The entrance to the seed vault illuminated at night.
The entrance to the seed vault illuminated at night. NordGen/Dag Terje Filip Endresen/Public Domain

The Arctic’s Svalbard Global Seed Vault, last seen in these parts getting some seeds back from Syria, just got a new neighbor: a doomsday data vault, designed to secure information, like seeds, in case of Armageddon. 

The new vault is located in the same mountain as the seed vault, on the archipelago of Svalbard, about 1,000 miles north of mainland Norway. It opened March 27, according to Live Science, and, for now, is pretty empty, though its creators, a Norwegian company named Piql, said that they have already begun to make deposits: documents from Brazil and Mexico.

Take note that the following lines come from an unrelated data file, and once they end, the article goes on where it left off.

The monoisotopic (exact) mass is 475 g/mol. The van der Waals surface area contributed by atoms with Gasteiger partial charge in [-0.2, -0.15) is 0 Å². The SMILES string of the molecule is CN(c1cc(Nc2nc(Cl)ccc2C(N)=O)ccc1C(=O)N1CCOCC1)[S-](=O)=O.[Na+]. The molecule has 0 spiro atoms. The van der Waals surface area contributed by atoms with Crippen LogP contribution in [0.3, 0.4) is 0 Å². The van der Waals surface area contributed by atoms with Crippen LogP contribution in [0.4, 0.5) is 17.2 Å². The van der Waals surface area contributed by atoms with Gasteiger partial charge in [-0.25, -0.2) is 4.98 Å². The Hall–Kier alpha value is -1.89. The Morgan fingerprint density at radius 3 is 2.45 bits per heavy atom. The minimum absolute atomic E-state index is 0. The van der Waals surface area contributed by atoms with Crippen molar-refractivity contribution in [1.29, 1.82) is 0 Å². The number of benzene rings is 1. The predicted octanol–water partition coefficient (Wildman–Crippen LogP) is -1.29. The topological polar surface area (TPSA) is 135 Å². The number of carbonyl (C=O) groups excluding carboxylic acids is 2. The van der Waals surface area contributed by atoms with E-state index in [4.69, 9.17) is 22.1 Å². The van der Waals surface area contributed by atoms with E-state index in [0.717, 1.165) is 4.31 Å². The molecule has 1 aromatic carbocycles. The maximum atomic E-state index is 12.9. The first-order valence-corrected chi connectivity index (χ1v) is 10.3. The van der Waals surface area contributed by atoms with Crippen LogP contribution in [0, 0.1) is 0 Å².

“In their case, [the deposit] is documents, different kinds of documents from their national histories, like, for example, the Brazilian Constitution,” the company’s founder told Live Science. “For Mexico, it’s important documents, even from the Inca period, which is a very important historical memory.”

The vault will store the data on photosensitive film, in a format that the company compares to QR codes. The film is capable of being preserved for up to 1,000 years, according to the company. 

And while the first deposits might include a lot of government documents, the vault is very much a capitalistic endeavor, meaning that anyone can pay to store their information for the long-term future—what Piql calls the “ultimate digital insurance.”

Still, the essential problem of a doomsday vault is something the company is unlikely to be able to solve: What use will any of this be when we’re all dead?